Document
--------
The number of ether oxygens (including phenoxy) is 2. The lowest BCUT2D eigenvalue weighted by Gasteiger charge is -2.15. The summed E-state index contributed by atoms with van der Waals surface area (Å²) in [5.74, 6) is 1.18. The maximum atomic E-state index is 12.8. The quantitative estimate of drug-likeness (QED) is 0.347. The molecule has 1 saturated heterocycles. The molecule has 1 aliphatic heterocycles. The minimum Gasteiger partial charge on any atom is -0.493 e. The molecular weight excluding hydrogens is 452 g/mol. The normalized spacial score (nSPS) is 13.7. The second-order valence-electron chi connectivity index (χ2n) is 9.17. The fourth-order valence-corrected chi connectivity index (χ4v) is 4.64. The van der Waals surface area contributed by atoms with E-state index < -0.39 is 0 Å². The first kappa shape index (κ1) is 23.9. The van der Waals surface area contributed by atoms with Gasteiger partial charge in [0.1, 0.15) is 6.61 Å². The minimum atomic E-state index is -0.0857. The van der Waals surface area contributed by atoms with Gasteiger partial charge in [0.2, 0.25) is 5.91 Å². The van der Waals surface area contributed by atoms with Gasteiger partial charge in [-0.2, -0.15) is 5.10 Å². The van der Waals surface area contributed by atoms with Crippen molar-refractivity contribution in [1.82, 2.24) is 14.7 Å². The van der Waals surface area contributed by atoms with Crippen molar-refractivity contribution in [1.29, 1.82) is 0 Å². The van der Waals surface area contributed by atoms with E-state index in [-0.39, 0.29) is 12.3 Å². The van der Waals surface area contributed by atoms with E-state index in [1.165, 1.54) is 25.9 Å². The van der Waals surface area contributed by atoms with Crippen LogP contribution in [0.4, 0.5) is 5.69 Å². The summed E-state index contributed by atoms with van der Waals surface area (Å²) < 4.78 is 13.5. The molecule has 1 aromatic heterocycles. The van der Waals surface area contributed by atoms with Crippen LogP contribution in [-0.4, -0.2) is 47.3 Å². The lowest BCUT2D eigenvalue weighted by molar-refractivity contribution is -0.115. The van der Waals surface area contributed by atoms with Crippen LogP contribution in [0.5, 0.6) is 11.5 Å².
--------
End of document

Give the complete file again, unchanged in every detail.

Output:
The number of ether oxygens (including phenoxy) is 2. The lowest BCUT2D eigenvalue weighted by Gasteiger charge is -2.15. The summed E-state index contributed by atoms with van der Waals surface area (Å²) in [5.74, 6) is 1.18. The maximum atomic E-state index is 12.8. The quantitative estimate of drug-likeness (QED) is 0.347. The molecule has 1 saturated heterocycles. The molecule has 1 aliphatic heterocycles. The minimum Gasteiger partial charge on any atom is -0.493 e. The molecular weight excluding hydrogens is 452 g/mol. The normalized spacial score (nSPS) is 13.7. The second-order valence-electron chi connectivity index (χ2n) is 9.17. The fourth-order valence-corrected chi connectivity index (χ4v) is 4.64. The van der Waals surface area contributed by atoms with E-state index < -0.39 is 0 Å². The first kappa shape index (κ1) is 23.9. The van der Waals surface area contributed by atoms with Gasteiger partial charge in [0.1, 0.15) is 6.61 Å². The minimum atomic E-state index is -0.0857. The van der Waals surface area contributed by atoms with Gasteiger partial charge in [0.2, 0.25) is 5.91 Å². The van der Waals surface area contributed by atoms with Gasteiger partial charge in [-0.2, -0.15) is 5.10 Å². The van der Waals surface area contributed by atoms with Crippen molar-refractivity contribution in [1.82, 2.24) is 14.7 Å². The van der Waals surface area contributed by atoms with Crippen molar-refractivity contribution in [1.29, 1.82) is 0 Å². The van der Waals surface area contributed by atoms with E-state index in [-0.39, 0.29) is 12.3 Å². The van der Waals surface area contributed by atoms with E-state index in [1.165, 1.54) is 25.9 Å². The van der Waals surface area contributed by atoms with Crippen LogP contribution in [0.4, 0.5) is 5.69 Å². The summed E-state index contributed by atoms with van der Waals surface area (Å²) < 4.78 is 13.5. The molecule has 1 aromatic heterocycles. The van der Waals surface area contributed by atoms with Crippen LogP contribution in [-0.4, -0.2) is 47.3 Å². The lowest BCUT2D eigenvalue weighted by molar-refractivity contribution is -0.115. The van der Waals surface area contributed by atoms with Crippen LogP contribution in [0.5, 0.6) is 11.5 Å².